India and Boston Attract New Labs

In the first of IBO’s twice yearly surveys of major new or planned laboratories, Asia and India as well as a number of hefty investments by universities throughout the US are highlighted. India’s growing market, lower costs and educated workforce have attracted increased investments in new laboratories in recent years. Not surprisingly, a number of these companies’ investments mark a first-time investment in India-based R&D. DuPont’s DuPont Knowledge Center (see table, page 3), which will be located in Hyderabad, India’s ICICI Knowledge Park, is the company’s first research facility in India and its seventh major research operation outside the US. The facility will conduct research for five of DuPont’s businesses, including Pioneer Hi-Bred International. Novozymes plans to open its first Indian R&D operations in 2008, which will initially concentrate on the optimization of enzyme properties. Located in Bangalore, the facility is expected to employ between 50 and 60 people. AstraZeneca opened its first process R&D laboratory in India in March. Located in Bangalore, the $15 million, 86,000 square-foot facility can accommodate 75 researchers and is focused on research on new chemical entities. It also supports AstraZeneca’s Bangalore tuberculosis R&D center. Another first was contract research organization (CRO) Quintiles Transnational’s opening this month of its first central laboratory in India, which is located in Mumbai’s Leela Business Park, also the location of Quintiles’ clinical research and electrocardiogram businesses. India’s Business Line Daily reports that the company has performed approximately 180 trials in India during the last decade. Other CROs, however, are expanding in China. This year, both Covance and Charles Rivers Laboratories have announced plans to build central laboratories in Shanghai, China (see table), citing the demand for locating clinical trials in the country. Currently, Covance is working with Shanghai’s Huashan Hospital Center of Laboratory Medicine for its laboratory services. The company has conducted over 550 studies in the Asia-Pacific region. Following major announcements last year regarding investments in China and India (see IBO 2/15/07), several major pharmaceutical companies have recently announced expansions to existing R&D facilities. Johnson & Johnson will create a pharmaceutical R&D East Coast “hub” through the expansion of its Spring House, Pennsylvania, campus. The additional 150,000 square feet will provide lab, development and office space and is scheduled to open in 2009. Last November, Eisai began construction on a $90 million, 65,000 square-foot facility for the production and formulation R&D of intravenous oncology treatments. To be completed in 2009, the new building will be located in Research Triangle Park, North Carolina, home to an Eisai manufacturing and R&D facility. Eisai also expanded the Eisai Research Institute in Andover, Massachusetts, opening a $65 million, 150,000 square-foot facility that brings the Institute’s total size to 250,000 square feet The new building consolidates basic discovery research, accommodating 160 employees previously located at another Institute building. The Boston area continued to attract other drug makers as well. Novartis plans to locate the headquarters of its vaccine and diagnostics business in Cambridge. The Boston Business Journal reported last month that the company plans to occupy existing real estate, but is in discussions with MIT to build a 500,000 square-foot facility. In November 2006, Schering-Plough opened a drug discovery laboratory in Cambridge, tripling its laboratory space and allowing for the relocation of 80 employees from another Boston location. The new facility can accommodate 200 employees. AstraZeneca will also expand its Boston area operations. It is investing $100 million in its infectious disease and disease research operations at its Waltham campus, including construction of an 132,000 square-foot facility that is scheduled to open in 2009. AstraZeneca also announced plans to open a process R&D lab at its Macclesfield, UK, campus in 2009. This lab will be designed for 170 people and will concentrate on research in oncology, infection and neuroscience. And the company is investing CAD 10 million ($8.8 million) to expand its Montreal, Canada, R&D location which focuses on basic drug research. Singapore also remains a prime location for the operations of major drug companies. Ely Lilly plans to expand its Singapore-based R&D facility to create the Lilly Center for Systems Biology. The $150 million investment will triple the facility’s number of researchers to 150. Also on the island, GlaxoSmithKline recently completed a $13 million expansion of its Center for Research in Cognitive and Neurodegenerative Disorders, bringing the total number of researchers at the facility to 57. In the US, large universities are investing in new laboratories and science programs through public-private partnerships as they seek to increase their share of federal and foundation research monies. Two the largest facilities to open this year are centers at the University of Texas at Dallas and the University of Kansas’s Life Sciences Innovation Center (see table, page 3). Designed to encourage interdisciplinary collaboration, the new facilities are part of the University of Dallas and the University of Kansas‘s plans to become leading research universities, according to local newspaper reports. Other universities also aiming to increase their take of research dollars include the University of Minnesota, the University of Nevada and the University of Rochester. The University of Minnesota recently dedicated a $21.7 million, three-story addition to its Vincent Stabile Building in Rochester, Minnesota, for the Minnesota Partnership for Biotechnology and Medical Genomics. The Partnership, a collaboration between the University, the State of Minnesota and the Mayo Clinic, is dedicated to biotechnology and medical genomics. The University of Nevada School of Medicine in Reno has begun construction on a 100,000 square-foot building to house the Center of Molecular Medicine. The Center will double the School’s existing research space and provide a home for two research institutes. It is scheduled to open in 2009. New York’s University of Rochester Medical Center plans to construct a four-story, 150,000 square-foot center for research and education as part of a six-year, $430 million project to create its Clinical and Translational Sciences Institute.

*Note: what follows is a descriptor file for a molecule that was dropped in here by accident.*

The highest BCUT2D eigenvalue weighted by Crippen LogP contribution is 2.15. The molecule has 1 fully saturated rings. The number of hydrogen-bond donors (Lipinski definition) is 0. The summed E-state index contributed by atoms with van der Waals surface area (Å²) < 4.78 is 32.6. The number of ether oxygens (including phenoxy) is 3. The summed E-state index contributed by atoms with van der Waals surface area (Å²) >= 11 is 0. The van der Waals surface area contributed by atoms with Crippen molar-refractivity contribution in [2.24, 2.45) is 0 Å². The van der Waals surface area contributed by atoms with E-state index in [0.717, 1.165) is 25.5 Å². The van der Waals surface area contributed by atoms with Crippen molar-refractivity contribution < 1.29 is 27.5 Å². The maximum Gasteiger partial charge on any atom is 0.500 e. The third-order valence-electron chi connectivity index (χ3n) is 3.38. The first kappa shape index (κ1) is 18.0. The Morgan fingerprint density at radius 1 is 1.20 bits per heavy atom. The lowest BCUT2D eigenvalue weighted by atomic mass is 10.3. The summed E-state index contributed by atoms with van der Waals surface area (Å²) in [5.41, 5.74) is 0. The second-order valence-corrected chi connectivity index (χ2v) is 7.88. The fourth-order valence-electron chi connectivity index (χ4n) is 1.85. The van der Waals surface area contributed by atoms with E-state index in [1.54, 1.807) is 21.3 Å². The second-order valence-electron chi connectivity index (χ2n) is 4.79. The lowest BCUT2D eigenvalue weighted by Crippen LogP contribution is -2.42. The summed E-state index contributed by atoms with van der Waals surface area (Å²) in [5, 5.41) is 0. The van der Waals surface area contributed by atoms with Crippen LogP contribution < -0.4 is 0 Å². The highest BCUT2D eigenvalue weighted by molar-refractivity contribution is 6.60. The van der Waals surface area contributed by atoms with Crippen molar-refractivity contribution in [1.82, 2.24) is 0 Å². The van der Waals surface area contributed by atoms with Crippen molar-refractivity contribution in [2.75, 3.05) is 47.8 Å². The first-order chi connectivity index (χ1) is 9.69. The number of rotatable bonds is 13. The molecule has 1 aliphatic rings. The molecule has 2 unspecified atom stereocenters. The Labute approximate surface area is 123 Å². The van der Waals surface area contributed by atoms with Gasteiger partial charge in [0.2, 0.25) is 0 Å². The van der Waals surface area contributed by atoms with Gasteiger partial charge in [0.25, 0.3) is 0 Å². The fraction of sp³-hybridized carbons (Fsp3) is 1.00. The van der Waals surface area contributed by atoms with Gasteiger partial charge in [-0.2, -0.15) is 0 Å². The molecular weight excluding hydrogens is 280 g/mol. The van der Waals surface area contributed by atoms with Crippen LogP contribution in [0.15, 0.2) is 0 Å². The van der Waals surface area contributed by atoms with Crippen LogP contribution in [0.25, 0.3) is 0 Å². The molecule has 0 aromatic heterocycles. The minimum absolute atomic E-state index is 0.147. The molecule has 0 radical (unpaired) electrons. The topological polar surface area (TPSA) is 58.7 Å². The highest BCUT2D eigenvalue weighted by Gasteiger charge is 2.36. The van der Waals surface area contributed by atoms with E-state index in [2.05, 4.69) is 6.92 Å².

< | >